Cardi B is facing a lawsuit from a man who alleges that she used the design of his distinctive tattoo on the cover of her first album.
Kevin Brophy Jr alleges that the rapper photoshopped his distinctive back tattoo onto someone else’s body and used it without his permission, which ultimately appropriated his likeness in “a misleading, offensive, humiliating and provocatively sexual way”
Brophy’s argument is said to focus on the cover of 2016’s ‘Gangsta Bitch Vol 1 – which sees a male model with his tattoo performing cunnilingus on the singer.
In a summary judgment motion, Cardi B argued that the cover image is transformative fair use of Brophy’s likeness.
But as per The Hollywood Reporter, U.S. District Court Judge Cormac Carney has rejected fair use as a basis for handing Cardi B a win in the lawsuit at the pretrial stage.
“To constitute a transformative fair use, the revised image must have significant transformative or creative elements to make it something more than mere likeness or imitation,” explained Carney.
“A reasonable jury in this case could conclude that there are insufficient transformative or creative elements on the GBMV1 cover to constitute a transformative use of Plaintiff’s tattoo.”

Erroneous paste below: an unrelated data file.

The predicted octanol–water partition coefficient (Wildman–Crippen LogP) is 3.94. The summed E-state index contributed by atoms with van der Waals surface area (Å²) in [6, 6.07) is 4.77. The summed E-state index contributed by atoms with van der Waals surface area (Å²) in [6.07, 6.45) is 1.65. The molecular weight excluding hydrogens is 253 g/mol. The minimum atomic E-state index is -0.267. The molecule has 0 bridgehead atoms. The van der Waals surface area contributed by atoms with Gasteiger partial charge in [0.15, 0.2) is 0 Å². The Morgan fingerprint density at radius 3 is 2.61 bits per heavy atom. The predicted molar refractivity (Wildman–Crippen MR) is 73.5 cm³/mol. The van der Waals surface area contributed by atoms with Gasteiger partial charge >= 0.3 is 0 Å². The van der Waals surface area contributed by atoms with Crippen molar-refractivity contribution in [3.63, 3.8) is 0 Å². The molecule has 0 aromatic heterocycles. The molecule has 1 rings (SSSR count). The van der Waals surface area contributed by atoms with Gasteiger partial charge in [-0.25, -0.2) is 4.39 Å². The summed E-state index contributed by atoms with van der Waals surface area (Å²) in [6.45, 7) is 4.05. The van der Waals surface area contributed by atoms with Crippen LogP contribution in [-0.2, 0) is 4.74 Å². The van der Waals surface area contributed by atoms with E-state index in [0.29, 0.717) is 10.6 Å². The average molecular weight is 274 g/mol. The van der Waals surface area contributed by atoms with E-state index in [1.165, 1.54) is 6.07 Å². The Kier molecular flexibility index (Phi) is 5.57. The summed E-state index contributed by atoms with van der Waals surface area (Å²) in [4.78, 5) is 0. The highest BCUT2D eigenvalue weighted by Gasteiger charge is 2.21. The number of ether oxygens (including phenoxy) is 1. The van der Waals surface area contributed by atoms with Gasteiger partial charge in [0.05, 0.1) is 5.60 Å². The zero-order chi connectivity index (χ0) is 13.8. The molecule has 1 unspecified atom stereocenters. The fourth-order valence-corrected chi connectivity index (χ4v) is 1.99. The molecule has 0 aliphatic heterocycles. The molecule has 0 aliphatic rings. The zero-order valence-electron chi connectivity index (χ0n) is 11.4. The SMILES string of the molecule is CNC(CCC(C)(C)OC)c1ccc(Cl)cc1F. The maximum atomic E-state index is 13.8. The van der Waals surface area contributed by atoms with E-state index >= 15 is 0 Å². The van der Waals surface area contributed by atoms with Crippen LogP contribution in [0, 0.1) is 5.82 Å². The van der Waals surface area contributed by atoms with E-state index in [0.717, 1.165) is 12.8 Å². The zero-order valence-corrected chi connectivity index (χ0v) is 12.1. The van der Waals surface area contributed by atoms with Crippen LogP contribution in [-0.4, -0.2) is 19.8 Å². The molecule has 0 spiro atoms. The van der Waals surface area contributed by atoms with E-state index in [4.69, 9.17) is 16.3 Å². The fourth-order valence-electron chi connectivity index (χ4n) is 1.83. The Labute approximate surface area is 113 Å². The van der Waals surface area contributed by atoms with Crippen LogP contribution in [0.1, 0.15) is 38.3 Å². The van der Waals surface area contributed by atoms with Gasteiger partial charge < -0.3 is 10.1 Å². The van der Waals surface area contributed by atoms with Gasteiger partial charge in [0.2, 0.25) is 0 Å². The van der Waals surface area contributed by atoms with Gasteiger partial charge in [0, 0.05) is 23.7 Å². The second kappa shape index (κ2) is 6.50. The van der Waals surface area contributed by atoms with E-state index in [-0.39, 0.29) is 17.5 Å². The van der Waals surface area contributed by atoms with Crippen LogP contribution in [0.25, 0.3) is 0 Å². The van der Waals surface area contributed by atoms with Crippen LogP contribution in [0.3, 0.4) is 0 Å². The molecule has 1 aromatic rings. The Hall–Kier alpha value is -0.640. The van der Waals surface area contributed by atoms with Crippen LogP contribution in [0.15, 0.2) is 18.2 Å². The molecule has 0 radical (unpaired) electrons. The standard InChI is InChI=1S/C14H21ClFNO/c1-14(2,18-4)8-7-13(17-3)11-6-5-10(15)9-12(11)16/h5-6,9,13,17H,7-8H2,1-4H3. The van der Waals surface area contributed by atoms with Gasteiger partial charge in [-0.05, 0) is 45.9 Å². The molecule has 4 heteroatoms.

The judge also made note of a testimony from Timm Gooden, who created the album cover.
According to Gooden, he was given $50 to create a quick design, and was later told to find another tattoo to superimpose over the back of the male model. Gooden is said to havve googled “back tattoos,” found an image, and pasted it onto the cover.
While lawyers for Cardi B argue that changes were made to the tattoo on the cover, the judge believes they were insufficiently creative.
“Most significantly, defining elements including the tiger and snake remain virtually unchanged,” continues the decision. “Under these circumstances, a jury will have to decide the merits of Defendants’ defense.”
But if Brophy is successful in his lawsuit, it remains unclear if he could be in line for significant damages. An initial estimation from proposed expert Douglas Bania suggested that Brophy could receive up to $1.5m USD, but his conclusion was dismissed by Judge Carney as “pure fantasy”.
Carney added: “Put another way, Bania’s theory means that if Defendants had not used Plaintiff’s tattoo on the GBMV1 cover, Cardi B would have made no money on the album — at least on the streaming services where the tattoo appears. There is absolutely no basis for this conclusion, and the Court in its role as gatekeeper will not allow a jury to rely on it.”